As the Federal Reserve meets today, the speculation in the financial community is not entirely about where interest rates will go. It's also about whether Alan Greenspan will go.
With the economic recovery still in a tender phase, the Fed's policymaking committee is widely expected to leave today's low, low interest rates unchanged. Far less certain are the plans of Mr. Greenspan about his own career.
On Wall Street, some suspect that the 15-year Fed chairman may bow out before his term ends in 2004, allowing a successor to be confirmed before a presidential election campaign gets into full swing. Others say he loves the job so much he might not only stick out his term, but also seek reappointment and set a record as the longest-serving Fed chief.
America's financial community has reached a high level of comfort with Greenspan. It doesn't want him to disappear from the helm of the Fed. A retirement announcement would likely prompt a downdraft in financial markets, at least briefly.
But for all his popularity and a national renown unparalleled by his predecessors his tenure has occasionally caught criticism.
Just yesterday, for example, economist Brian Wesbury opined in the Wall Street Journal that "excessively tight Federal Reserve policy" was to blame for the recent recession, with 1.8 million lost jobs and a record drop in corporate profits.
Despite widespread speculation over Greenspan's departure, if anybody knows the date, he or she (even his wife) isn't saying. It's a well-kept secret.
Greenspan has been much more open on monetary policy. He recently signaled that he sees inflation risks as minimal and the strength of the recovery as uncertain. So, he said, the Fed will have "ample opportunity to adjust policy [raise rates] to keep inflation pressures contained once sustained, solid economic expansion is in view."
Mickey Levy, chief economist at Bank of America, disagrees. He would like the Fed to start boosting short-term interest rates to ward off inflation. Mr. Wesbury echoed that view yesterday.
But the already remote likelihood that the Fed would raise rates diminished further Friday when the Bureau of Labor Statistics announced that the unemployment rate jumped to 6 percent in April from a 5.7 percent rate in March.
The jobless rate has been below 6 percent since August of 1994. The unemployment rate usually rises for some months after a recession has ended. And that's what economists expected now that last year's slump has passed. Businesses first step up production with their present employees, and only later hire new workers if they can't manage to keep up with demand.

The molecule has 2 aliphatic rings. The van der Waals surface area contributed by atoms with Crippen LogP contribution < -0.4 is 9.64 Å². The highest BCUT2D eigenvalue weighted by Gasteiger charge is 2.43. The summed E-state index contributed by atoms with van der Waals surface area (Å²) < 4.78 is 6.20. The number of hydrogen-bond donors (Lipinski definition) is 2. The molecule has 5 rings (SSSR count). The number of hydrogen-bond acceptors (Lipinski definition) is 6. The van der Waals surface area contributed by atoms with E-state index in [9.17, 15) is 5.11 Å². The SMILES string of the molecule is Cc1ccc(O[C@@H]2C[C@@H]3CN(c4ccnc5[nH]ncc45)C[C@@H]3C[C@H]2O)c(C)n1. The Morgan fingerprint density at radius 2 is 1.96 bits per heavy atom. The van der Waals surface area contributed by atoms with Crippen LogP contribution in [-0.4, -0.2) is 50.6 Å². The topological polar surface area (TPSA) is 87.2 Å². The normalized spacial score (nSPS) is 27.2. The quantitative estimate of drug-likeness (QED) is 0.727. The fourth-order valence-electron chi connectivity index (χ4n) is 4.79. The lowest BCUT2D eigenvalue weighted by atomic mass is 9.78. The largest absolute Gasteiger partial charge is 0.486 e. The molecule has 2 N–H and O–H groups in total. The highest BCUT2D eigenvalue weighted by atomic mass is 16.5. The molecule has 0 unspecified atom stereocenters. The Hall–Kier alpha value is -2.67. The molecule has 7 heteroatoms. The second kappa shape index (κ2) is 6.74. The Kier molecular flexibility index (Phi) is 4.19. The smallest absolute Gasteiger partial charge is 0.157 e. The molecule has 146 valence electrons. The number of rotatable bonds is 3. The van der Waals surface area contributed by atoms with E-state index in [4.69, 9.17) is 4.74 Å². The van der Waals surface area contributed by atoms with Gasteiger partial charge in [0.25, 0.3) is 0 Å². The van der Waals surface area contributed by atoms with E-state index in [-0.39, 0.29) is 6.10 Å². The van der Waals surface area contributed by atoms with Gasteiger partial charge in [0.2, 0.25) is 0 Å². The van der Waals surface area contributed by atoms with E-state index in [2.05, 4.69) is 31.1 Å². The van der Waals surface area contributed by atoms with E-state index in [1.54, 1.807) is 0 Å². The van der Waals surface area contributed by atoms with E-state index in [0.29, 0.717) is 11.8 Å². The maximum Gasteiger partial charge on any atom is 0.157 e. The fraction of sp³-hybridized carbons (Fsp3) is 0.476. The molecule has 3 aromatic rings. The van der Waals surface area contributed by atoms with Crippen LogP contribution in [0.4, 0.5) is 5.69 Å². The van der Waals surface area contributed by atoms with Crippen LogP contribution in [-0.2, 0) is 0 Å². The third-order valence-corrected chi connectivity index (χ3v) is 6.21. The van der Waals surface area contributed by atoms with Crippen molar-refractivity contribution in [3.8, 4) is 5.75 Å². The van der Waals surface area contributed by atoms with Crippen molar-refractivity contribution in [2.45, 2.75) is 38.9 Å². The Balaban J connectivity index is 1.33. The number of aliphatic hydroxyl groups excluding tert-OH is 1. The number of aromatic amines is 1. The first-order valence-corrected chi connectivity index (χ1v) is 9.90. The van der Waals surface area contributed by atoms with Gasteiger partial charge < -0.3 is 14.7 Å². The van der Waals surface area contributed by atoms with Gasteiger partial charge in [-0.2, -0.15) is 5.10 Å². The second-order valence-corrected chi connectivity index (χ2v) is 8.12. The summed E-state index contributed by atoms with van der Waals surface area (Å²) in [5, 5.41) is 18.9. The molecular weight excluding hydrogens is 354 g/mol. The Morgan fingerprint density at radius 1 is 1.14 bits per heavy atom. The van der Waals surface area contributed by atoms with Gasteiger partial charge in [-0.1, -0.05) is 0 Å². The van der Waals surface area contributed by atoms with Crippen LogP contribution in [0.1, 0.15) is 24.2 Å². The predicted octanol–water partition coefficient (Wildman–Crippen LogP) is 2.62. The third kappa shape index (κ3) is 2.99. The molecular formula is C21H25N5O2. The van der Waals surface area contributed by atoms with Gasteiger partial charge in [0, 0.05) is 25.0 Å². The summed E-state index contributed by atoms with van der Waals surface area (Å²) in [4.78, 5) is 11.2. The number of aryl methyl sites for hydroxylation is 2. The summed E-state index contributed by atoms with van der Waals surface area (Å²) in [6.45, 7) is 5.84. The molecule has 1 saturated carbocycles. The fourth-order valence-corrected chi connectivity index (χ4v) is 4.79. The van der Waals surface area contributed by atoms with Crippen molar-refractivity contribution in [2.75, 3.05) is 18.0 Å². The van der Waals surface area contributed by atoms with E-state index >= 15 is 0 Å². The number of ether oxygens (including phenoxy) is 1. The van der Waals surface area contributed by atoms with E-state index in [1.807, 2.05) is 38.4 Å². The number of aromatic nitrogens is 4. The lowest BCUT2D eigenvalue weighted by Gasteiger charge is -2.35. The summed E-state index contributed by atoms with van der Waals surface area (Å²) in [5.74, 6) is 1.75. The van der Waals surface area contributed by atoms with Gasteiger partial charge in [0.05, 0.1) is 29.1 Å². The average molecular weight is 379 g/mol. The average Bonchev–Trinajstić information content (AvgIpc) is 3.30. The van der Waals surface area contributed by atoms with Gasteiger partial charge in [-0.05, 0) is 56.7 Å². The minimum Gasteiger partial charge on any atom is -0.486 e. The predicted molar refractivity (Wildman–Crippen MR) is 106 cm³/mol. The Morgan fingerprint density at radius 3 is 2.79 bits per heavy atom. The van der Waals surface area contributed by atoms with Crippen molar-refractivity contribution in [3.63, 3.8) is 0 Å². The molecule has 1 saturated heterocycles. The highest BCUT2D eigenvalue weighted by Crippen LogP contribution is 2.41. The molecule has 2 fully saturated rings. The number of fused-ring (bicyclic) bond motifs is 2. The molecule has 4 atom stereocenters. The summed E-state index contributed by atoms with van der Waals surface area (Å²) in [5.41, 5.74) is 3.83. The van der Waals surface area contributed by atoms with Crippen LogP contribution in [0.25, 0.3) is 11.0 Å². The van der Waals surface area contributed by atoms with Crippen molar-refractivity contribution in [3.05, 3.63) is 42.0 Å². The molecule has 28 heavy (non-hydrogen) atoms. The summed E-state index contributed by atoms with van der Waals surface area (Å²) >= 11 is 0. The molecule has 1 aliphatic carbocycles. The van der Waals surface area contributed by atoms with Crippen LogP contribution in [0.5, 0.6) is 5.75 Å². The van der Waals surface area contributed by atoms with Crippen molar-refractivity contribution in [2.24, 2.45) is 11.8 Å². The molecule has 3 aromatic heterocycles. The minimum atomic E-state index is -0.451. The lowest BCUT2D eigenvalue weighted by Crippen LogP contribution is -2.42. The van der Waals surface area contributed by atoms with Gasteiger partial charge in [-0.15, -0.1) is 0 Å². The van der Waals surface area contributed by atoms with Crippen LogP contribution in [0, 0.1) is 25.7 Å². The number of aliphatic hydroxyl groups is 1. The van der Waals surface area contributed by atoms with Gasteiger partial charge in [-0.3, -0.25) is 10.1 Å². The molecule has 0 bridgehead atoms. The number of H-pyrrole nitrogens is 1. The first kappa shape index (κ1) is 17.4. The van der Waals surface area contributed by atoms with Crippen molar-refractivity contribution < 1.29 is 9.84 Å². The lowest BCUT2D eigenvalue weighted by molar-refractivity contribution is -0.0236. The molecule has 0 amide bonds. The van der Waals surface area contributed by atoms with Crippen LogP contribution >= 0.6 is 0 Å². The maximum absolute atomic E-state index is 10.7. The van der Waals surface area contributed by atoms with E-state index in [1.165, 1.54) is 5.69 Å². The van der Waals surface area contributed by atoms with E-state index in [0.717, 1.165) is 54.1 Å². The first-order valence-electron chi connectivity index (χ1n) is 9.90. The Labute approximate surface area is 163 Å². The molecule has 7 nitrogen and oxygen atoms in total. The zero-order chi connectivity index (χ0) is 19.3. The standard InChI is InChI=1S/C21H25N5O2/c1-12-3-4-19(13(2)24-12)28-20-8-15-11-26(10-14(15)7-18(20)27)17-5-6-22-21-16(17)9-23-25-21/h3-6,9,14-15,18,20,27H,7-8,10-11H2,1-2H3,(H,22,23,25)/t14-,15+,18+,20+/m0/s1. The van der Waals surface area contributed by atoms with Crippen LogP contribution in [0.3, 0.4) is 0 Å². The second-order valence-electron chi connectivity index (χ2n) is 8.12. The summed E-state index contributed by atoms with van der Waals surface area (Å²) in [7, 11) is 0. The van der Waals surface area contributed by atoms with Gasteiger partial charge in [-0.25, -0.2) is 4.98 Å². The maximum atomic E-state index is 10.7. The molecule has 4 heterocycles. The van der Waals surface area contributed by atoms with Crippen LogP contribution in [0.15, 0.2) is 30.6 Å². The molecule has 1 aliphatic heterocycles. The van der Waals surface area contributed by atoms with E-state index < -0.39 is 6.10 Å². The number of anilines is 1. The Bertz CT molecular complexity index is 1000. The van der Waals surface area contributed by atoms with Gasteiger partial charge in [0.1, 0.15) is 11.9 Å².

Mr. Levy also agrees with the view that Greenspan's overall supervision of monetary policy since he took his post in the summer of 1987 has been "excellent."
The White House is likely on the same wave length. Ties between Greenspan and the Bush administration "couldn't be better," says Harald Malmgren, a Washington economic consultant.
One reason is that Greenspan and Vice President Dick Cheney have been close friends since their days together in the administration of President Ford, 30 years ago. Mr. Cheney helps keep the president informed of Greenspan's views on the economy and monetary policy.
Both the White House and Greenspan see a "wobbly recovery," with the growth rate of the gross domestic product, the nation's output of goods and services, slowing from a husky 5.8 percent annual pace in the first quarter to about a 2 to 2.5 percent in the current quarter. Both see no acceleration in inflation.
By contrast, Greenspan faced sharp criticism from the first Bush White House, in 1992, for failing to add enough fuel to a "jobless recovery."
Malmgren suspects Green-span might hang on for another four-year term, hoping to outlast William McChesney Martin, who served as Fed chairman from 1951 to 1970.
There are some hints that this may be his ambition.
When the White House sends over names for new appointments to the Fed's Board of Governors, Greenspan sends them back with suggestions he considers more suitable. His recommendations have been experts in key sectors of the economy or of finance, not possible rivals.
Also, Greenspan is paying close attention to internal personnel matters at the Fed. That's probably not the action of a man considering retirement soon.
"Greenspan seems to be enjoying his experience at the Fed," notes Thomas Schlesinger, executive director of Financial Markets Center in Philomont, Va.
From the standpoint of history, Greenspan has made the Fed and monetary policy more transparent to the public as well as to markets. Policymakers have, for some years, announced their monetary decisions immediately after meeting. It has just decided also to release immediately how the Fed's 12 policymakers voted.
W. Lee Hoskins, a former Fed policymaker, would like to see further steps in this direction such as releasing meeting transcripts perhaps within four years far sooner than at present.